Try It Review: Esteam Steamer

4:59 PM, Dec 31, 2009   |    comments
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Esteam hand Held Steamer
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  • Joe's Custom Clothier
  • Looking for a small cloths steamer for quick touch ups or travel?  The Esteam personal hand held steamer claims to be the most powerful.  We asked an expert to review it before you buy it.

    Joseph Hinton has been making and selling fine clothing for more than 20 years in Atlanta. The photographs of TV personalities, athletes and celebrities that hang in his shop are evidence that Joe's Custom Clothier is the "go to" place for tailored fashion.  "I use the finest of the finest, the best from the super 100, cashmere, wool," he said.  So Joseph is picky about fabric care.  That's why we asked Joseph to see if the Esteam measures up his expectations.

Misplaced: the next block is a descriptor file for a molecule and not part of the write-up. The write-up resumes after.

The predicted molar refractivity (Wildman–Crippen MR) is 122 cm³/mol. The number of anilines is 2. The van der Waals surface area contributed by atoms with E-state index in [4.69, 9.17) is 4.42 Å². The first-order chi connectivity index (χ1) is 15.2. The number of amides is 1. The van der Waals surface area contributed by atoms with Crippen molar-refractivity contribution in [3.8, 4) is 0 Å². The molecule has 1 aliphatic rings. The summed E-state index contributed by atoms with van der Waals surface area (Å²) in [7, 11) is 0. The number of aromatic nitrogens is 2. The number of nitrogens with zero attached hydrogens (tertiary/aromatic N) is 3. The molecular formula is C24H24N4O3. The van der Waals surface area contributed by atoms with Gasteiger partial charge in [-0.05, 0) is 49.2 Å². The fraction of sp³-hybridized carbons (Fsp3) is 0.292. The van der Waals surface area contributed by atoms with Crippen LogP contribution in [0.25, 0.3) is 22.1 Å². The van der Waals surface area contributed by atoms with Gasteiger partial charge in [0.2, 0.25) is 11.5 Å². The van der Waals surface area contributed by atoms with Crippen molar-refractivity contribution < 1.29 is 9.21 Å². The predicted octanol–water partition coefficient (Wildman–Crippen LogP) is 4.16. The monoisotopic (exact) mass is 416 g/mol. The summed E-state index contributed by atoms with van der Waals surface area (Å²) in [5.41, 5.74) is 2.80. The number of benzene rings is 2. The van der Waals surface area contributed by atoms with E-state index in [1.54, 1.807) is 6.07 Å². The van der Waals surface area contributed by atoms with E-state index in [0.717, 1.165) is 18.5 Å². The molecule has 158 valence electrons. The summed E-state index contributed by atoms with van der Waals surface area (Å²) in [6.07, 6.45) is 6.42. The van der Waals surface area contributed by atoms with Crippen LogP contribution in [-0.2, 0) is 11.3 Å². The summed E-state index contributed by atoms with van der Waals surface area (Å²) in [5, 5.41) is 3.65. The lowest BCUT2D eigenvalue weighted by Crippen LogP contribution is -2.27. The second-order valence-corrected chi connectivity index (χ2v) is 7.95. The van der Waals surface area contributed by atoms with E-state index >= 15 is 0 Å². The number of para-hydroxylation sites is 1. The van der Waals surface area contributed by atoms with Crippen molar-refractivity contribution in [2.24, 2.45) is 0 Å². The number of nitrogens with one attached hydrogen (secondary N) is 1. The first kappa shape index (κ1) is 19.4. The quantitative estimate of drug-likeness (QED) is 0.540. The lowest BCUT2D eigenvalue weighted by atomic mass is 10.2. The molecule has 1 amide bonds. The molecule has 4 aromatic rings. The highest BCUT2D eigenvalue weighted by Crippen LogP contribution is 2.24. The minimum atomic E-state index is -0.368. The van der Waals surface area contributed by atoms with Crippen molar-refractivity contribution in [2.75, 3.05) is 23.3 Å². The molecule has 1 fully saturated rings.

First Joseph tried it on a badly wrinkled silk dress. No special water or chemicals needed, he just filled it with plain tap water. Plugged it in and a few minutes later, it was ready to go.   "It's getting there," he said.  "It does what it's supposed to do."  Before long the dress was wrinkle free.

    Then Joseph turned the unit's 600 watts of steaming force on one of his custom Egyptian cotton shirts.  You wouldn't want to take any chances on this $200 shirt.   "Look at it," he said.  "It's really good."  Joe was pleased at how the shirt turned out.

    The Esteam is simple to use, no buttons or pumps. Still Joseph had a couple of complaints.  "I would like them to have a little on and off button because it don't have that," he said.  Joseph also said the nine foot power cord seemed a little short. This steamer is not cheap. It retails for $69 but we paid $50 at

    Joseph was impressed with the Esteam.  He said he would buy one and recommend it to his clients as a handy travel steamer.  "I give it two thumbs up."

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